Begonia Maculata, aka the Polka Dot Begonia, is famous for its polka dot leaves. It is a colorful member of the begonia genus and is grown widely indoors as well as outdoors.
The joy a person feels as this tiny plant grows over time is immaculate and makes the process a lot more worthwhile.
Hence, a lot of indoor gardeners want to know how to propagate Begonia Maculata.
How to Propagate Begonia Maculata
A Begonia Maculata can be propagated from a stem cutting, a tip cutting, a rhizome, a leaf, or from a seed. An easy way to propagate is to place a stem cutting it in a jar of room-temperature water. Once the stem cutting grows roots, transfer it to a pot.
- 1 How to Propagate Begonia Maculata
- 2 Different Methods How to Propagate Begonia Maculata
- 3 Propagating Begonia Maculata in Water
- 4 Propagating Begonia Maculata in Potting Mix
- 5 Propagating Begonia Maculata from Seeds
- 6 Frequently Asked Questions About How to Propagate Begonia Maculata
- 7 Conclusion About How to Propagate Begonia Maculata
Different Methods How to Propagate Begonia Maculata
Step 1: Sterilize your Tools
Before moving on to any further step of propagating a plant, you always need to make sure that all your gardening tools are properly cleaned and sterilized.
If not, your plant may wilt or show discoloration of leaves over time.
Cleaning and sterilizing your scissors, knives, and other gardening accessories may seem unnecessary and cumbersome, but believe me, it is one of the best things you could do to give your plant a long and healthy life.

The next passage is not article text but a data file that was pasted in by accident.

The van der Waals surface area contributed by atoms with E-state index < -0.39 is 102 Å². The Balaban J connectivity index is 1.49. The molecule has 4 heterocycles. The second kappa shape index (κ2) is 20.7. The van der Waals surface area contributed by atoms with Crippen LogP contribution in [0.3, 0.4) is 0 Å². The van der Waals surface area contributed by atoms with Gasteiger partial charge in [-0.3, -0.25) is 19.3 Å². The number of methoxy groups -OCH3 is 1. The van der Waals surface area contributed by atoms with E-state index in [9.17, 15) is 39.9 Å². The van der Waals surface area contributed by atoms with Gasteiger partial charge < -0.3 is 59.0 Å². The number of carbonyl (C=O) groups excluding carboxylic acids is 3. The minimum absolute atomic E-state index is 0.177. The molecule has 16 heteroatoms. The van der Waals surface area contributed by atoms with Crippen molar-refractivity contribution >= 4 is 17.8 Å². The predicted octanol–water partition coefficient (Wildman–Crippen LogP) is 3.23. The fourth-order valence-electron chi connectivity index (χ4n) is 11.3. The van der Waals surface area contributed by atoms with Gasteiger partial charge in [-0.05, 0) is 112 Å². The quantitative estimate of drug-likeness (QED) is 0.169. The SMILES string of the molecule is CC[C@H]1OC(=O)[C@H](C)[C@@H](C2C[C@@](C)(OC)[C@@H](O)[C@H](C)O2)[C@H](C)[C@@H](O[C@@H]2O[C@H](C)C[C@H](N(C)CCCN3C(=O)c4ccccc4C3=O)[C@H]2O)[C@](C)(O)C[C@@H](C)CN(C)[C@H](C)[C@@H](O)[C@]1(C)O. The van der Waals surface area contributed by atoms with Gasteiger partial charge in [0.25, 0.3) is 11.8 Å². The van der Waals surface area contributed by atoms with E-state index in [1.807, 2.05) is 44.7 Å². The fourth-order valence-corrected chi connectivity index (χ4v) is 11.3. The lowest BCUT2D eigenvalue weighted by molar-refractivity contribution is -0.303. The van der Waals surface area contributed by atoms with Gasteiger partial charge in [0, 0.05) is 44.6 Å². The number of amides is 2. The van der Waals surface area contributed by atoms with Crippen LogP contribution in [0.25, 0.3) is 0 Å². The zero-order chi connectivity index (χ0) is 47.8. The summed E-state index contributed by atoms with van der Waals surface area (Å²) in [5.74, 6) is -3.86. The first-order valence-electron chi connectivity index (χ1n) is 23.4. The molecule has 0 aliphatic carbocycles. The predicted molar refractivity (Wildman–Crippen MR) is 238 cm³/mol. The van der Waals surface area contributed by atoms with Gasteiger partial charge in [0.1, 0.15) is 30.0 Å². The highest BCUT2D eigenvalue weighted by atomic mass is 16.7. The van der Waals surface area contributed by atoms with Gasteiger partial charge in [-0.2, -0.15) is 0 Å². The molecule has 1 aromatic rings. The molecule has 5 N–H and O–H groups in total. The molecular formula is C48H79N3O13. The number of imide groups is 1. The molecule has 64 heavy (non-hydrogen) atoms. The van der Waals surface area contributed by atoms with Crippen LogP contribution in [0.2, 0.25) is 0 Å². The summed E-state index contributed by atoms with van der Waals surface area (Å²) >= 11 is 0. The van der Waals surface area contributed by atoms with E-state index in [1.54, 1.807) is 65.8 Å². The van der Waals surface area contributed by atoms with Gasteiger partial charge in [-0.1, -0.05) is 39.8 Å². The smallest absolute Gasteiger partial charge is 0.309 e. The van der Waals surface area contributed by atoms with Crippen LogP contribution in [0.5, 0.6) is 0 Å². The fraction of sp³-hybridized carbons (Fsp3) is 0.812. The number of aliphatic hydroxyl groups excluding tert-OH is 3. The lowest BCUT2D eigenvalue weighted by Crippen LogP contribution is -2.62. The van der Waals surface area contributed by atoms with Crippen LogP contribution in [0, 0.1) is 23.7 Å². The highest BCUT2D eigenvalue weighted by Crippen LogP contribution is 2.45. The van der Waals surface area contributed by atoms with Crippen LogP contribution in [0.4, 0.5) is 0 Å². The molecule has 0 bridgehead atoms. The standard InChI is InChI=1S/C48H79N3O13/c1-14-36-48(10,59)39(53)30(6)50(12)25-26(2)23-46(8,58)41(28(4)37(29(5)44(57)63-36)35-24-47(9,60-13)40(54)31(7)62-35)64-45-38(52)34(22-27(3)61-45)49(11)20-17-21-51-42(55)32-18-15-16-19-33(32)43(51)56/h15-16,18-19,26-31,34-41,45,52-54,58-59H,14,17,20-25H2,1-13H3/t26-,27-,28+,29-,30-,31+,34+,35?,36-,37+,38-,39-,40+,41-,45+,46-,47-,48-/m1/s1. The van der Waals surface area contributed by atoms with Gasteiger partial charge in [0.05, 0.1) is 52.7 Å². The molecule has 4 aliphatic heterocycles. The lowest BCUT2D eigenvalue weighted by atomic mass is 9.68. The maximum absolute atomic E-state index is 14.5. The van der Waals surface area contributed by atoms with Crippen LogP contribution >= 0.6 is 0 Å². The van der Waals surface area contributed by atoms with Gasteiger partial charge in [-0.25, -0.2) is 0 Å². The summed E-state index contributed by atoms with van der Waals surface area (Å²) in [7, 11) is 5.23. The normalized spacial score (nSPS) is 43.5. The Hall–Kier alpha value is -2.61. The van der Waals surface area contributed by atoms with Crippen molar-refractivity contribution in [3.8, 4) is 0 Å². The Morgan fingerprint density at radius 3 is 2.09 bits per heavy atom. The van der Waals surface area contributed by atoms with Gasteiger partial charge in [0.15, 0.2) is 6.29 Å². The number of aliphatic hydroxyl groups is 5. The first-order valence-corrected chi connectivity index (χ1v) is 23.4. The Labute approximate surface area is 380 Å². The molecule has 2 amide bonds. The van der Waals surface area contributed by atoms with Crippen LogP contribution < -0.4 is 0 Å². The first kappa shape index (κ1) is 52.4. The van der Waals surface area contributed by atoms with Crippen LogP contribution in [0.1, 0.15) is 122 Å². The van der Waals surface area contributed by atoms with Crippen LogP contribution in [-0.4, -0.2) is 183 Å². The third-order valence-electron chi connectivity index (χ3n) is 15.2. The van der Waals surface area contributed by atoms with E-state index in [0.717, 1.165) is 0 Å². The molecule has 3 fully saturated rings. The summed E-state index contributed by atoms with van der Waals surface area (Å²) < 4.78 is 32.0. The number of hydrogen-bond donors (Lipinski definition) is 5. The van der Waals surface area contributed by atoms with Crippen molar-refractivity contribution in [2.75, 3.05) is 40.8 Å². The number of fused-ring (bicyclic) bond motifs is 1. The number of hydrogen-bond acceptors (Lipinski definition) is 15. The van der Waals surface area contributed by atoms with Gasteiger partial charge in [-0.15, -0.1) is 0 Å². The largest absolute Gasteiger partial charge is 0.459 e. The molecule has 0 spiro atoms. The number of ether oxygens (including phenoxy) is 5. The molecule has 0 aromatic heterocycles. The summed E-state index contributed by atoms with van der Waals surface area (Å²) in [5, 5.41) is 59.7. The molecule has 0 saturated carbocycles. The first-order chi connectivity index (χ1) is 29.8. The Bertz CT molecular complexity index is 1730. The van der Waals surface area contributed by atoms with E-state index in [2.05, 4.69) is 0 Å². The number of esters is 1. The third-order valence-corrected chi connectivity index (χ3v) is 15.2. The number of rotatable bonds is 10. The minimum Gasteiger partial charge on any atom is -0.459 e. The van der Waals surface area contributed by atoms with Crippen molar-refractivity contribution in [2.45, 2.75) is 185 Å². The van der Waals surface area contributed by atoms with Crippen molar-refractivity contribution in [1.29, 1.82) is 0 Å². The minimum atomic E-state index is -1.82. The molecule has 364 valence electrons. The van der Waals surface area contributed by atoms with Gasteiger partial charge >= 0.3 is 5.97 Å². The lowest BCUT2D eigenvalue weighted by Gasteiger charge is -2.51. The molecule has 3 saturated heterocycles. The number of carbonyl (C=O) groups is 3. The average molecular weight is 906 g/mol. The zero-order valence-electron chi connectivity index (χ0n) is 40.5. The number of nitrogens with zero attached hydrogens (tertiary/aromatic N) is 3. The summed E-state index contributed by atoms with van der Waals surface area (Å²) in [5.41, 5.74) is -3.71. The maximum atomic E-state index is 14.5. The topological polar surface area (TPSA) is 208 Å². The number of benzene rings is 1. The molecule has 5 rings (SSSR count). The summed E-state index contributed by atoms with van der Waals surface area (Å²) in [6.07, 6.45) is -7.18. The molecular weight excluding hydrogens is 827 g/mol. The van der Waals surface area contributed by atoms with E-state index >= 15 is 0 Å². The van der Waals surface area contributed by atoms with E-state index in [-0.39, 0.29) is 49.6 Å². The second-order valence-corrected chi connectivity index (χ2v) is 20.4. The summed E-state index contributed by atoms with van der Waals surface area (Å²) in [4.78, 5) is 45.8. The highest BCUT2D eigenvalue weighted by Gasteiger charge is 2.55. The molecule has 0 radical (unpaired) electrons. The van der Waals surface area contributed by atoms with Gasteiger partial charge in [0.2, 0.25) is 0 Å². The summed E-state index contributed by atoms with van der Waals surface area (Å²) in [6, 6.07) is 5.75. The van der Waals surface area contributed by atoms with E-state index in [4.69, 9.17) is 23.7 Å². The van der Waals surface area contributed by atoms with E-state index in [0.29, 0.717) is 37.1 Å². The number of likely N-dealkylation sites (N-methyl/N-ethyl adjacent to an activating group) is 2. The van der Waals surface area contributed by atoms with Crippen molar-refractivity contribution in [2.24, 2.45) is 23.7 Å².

Step 2: Take a Stem Cutting
For you to use water as a medium for propagating Begonia Maculata, you can use a plant cutting for this purpose.
Cut one of the stems at an angle using a clean, sharpened scissors. Otherwise, you can also use pruned cuttings if you have them.
It is certainly not recommended to cut your stems unnecessarily.
It’s vital to ensure that you have at least one small node branching from your stem. Or else, one or two small leaves will also do great for your propagation.
With this particular plant, it is not necessary that you cut below the node.
You can cut the stem anywhere you like, keeping in mind that you have a reasonable height of branch that you can use for propagating.
While cutting below the node is always the best idea because leaves usually cluster around the nodes; leaves grow almost everywhere in this plant.
Therefore, you do not have to be very worried about cutting the stem precisely below the nodes.
Step 3: Place the Cutting in a Jar
Once you have the pruned or the deliberate stem cutting, the next step is to fill a large jar with water.
You do not want to use extremely cold or extremely hot water as both of these will delay and ultimately stunt the growth of this newly propagating plant.
Use room temperature water for best results.
Put the jar in a room with bright yet indirect light. Make sure that the small leaves that are attached to your stem cutting are not immersed in water.
If they keep falling back in the water, you can use two long sticks to keep the leaves above the water’s surface.
It’s strongly advised to change the water every four days to prevent dirt and bacterial growth.
Step 4: Transfer your Cuttings to a Pot
Slowly and gradually, you will see new roots sprouting from your stem, cutting within a few weeks. Wait until these roots are 2-3 inches long.
If you take the cutting out of water too soon, your plant will never grow at its optimum level in its new pot.
Once the roots are at least three inches long, you can carefully take out the cutting and place it in a moderately sized pot with a rich potting mix.
Check out the best soil for Begonias for you to ensure that your Begonia Maculata thrives after you plant it.
Step 5: Give Time to Your Plant
It is critical that your plant has the space and strength in its new pot.
Ensure that you water your Begonia Maculata on time, keep it in indirect bright light, and clean the fresh leaves so that the plant is not prone to infection.